Steinberg and Freeley ‘13

David Director of Debate at U Miami, Former President of CEDA, officer, American Forensic Association and National Communication Association. Lecturer in Communication studies and rhetoric. Advisor to Miami Urban Debate League, Masters in Communication, and Austin, JD, Suffolk University, attorney who focuses on criminal, personal injury and civil rights law, Argumentation and Debate

Critical Thinking for Reasoned Decision Making, Thirteen Edition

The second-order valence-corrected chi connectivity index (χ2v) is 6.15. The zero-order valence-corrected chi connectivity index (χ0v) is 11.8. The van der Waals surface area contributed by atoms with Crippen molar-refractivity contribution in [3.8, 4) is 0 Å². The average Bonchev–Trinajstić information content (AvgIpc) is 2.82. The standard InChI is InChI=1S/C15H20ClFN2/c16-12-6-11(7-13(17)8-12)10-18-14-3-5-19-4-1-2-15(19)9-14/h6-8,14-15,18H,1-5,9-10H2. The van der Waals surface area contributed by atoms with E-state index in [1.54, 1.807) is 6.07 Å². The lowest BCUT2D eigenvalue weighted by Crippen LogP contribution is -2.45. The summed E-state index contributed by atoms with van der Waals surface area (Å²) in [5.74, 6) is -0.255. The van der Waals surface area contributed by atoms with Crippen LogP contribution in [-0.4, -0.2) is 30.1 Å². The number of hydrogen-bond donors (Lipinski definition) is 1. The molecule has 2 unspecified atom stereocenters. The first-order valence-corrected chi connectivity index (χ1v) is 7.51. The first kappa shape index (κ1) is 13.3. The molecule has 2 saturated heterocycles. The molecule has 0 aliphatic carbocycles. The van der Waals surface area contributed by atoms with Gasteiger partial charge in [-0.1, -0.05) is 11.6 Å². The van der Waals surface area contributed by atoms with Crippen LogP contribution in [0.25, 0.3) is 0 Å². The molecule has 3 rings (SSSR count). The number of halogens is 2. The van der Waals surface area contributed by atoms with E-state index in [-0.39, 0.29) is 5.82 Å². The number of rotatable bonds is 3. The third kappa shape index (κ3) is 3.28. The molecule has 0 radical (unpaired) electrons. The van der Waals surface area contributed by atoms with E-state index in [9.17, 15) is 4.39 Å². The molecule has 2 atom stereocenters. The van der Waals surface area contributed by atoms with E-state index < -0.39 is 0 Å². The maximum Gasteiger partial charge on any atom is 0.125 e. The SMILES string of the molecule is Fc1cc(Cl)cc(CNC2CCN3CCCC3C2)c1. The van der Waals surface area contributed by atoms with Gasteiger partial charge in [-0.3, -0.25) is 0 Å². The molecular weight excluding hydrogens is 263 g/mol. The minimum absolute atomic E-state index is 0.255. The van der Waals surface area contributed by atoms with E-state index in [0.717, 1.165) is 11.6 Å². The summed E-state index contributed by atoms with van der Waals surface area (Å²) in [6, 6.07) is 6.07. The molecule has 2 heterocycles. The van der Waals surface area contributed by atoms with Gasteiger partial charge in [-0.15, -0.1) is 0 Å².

Debate is a means of settling differences, so there must be a controversy, a difference of opinion or a conflict of interest before there can be a debate. If everyone is in agreement on a feet or value or policy, there is no need or opportunity for debate; the matter can be settled by unanimous consent. Thus, for example, it would be pointless to attempt to debate "Resolved: That two plus two equals four,” because there is simply no controversy about this statement. Controversy is an essential prerequisite of debate. Where there is no clash of ideas, proposals, interests, or expressed positions of issues, there is no debate. Controversy invites decisive choice between competing positions. Debate cannot produce effective decisions without clear identification of a question or questions to be answered. For example, general argument may occur about the broad topic of illegal immigration. How many illegal immigrants live in the United States? What is the impact of illegal immigration and immigrants on our economy? What is their impact on our communities? Do they commit crimes? Do they take jobs from American workers? Do they pay taxes? Do they require social services? Is it a problem that some do not speak English? Is it the responsibility of employers to discourage illegal immigration by not hiring undocumented workers? Should they have the opportunity to gain citizenship? Does illegal immigration pose a security threat to our country? Do illegal immigrants do work that American workers are unwilling to do? Are their rights as workers and as human beings at risk due to their status? Are they abused by employers, law enforcement, housing, and businesses? How are their families impacted by their status? What is the moral and philosophical obligation of a nation state to maintain its borders? Should we build a wall on the Mexican border, establish a national identification card, or enforce existing laws against employers? Should we invite immigrants to become U.S. citizens? Surely you can think of many more concerns to be addressed by a conversation about the topic area of illegal immigration. Participation in this “debate” is likely to be emotional and intense. However, it is not likely to be productive or useful without focus on a